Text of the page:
Iran Hangs Reyhaneh Jabbari Ignoring International Appeals

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Rehana Jabbari was put in solitary confinement for two months after her arrest and went on trial in 2008. AFP photo
Reyhaneh Jabbari, 26, went on trial in 2008 for the murder of Morteza Abdolali Sabandi, a former intelligence ministry official, and was hanged defying an international campaign

TEHRAN — Iran has gone ahead with an execution of a woman despite an international campaign urging a reprieve, reported BBC.

Reyhaneh Jabbari, 26, was hanged in a Tehran prison on Saturday morning. She had been convicted of killing a man she said was trying to sexually abuse her.

Jabbari was arrested in 2007 for the murder of Morteza Abdolali Sarbandi, a former intelligence ministry worker.

Human rights group Amnesty International said her execution was “deeply disappointing in the extreme”.

A campaign calling for a halt to the execution was launched on Facebook and Twitter last month and appeared to have brought a temporary stay in execution.

However, government news agency Tasnim said on Saturday that Jabbari had been executed after her relatives failed to gain consent from the victim’s family for a reprieve.

It said her claims of self-defence had not been proved in court.

A Facebook page set up to campaign for a stay now says simply: “Rest in peace”.

Save Reihaneh Facebook page

‘True intentions’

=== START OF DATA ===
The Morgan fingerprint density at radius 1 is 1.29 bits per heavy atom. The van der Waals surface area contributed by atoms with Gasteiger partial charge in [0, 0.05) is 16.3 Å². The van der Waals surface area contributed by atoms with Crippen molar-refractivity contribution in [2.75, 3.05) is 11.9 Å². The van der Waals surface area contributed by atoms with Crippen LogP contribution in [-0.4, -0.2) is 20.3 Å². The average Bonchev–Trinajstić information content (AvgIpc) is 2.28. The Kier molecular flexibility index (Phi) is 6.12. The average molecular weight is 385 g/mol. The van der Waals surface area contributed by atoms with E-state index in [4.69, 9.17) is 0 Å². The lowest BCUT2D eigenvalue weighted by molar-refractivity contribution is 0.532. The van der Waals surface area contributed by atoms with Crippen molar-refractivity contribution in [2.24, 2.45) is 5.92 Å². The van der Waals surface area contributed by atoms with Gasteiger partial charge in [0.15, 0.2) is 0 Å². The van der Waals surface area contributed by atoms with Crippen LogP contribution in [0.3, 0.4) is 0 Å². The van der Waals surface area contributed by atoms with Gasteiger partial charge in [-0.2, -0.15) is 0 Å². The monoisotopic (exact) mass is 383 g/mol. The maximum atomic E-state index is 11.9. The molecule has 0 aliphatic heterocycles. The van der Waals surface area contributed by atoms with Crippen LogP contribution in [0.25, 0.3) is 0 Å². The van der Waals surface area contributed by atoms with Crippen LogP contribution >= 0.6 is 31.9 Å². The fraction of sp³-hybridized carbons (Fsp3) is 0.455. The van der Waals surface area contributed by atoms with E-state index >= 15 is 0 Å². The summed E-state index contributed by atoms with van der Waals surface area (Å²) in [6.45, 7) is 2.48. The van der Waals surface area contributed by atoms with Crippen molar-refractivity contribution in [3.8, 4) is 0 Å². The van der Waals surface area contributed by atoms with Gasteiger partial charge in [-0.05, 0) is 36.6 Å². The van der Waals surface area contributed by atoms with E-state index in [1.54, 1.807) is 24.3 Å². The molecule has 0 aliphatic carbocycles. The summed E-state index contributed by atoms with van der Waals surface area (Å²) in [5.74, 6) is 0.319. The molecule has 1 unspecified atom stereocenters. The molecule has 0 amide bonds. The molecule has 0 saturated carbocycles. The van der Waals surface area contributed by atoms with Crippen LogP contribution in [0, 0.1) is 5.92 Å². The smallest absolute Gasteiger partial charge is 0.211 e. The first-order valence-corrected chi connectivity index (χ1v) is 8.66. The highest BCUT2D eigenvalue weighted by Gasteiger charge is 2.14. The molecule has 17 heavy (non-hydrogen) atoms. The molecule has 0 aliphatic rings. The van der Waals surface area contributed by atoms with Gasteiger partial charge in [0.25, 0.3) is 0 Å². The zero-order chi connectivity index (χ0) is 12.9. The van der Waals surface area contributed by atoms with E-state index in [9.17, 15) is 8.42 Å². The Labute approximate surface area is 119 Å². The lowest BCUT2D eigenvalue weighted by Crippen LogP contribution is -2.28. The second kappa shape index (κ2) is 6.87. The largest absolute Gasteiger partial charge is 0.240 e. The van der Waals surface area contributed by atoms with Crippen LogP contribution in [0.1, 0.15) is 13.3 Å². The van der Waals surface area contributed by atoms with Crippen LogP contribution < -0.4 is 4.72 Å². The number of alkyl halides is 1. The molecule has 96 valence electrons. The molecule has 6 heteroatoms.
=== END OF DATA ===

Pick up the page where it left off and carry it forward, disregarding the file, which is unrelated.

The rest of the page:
Jabbari’s mother, Shole Pakravan, confirmed the execution in an interview with BBC Persian, saying she was going to the cemetery to see her daughter’s body.

Ms Pakravan had been allowed to see her daughter for an hour on Friday.

After her arrest, Jabbari had been placed in solitary confinement for two months, where she reportedly did not have access to a lawyer or her family.

She was sentenced to death by a criminal court in Tehran in 2009.

Amnesty International said she was convicted after a deeply flawed investigation.

Hassiba Hadj Sahraoui, Amnesty’s Deputy Director for the Middle East and North Africa Programme said: “This is another bloody stain on Iran’s human rights record.”

“Tragically, this case is far from uncommon. Once again Iran has insisted on applying the death penalty despite serious concerns over the fairness of the trial.”

Amnesty said that although Jabbari admitted to stabbing Abdolali Sarbandi once in the back, she alleged that there was someone else in the house who actually killed him.

Jalal Sarbandi, the victim’s eldest son, said Jabbari had refused to identify the man.

He told Iranian media in April: “Only when her true intentions are exposed and she tells the truth about her accomplice and what really went down will we be prepared to grant mercy,”

The United Nations says Iran has executed about 250 people this year.

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Clarion India - News, Views and Insights about Indian Muslims, Dalits, Minorities, Women and Other Marginalised and Dispossessed Communities.

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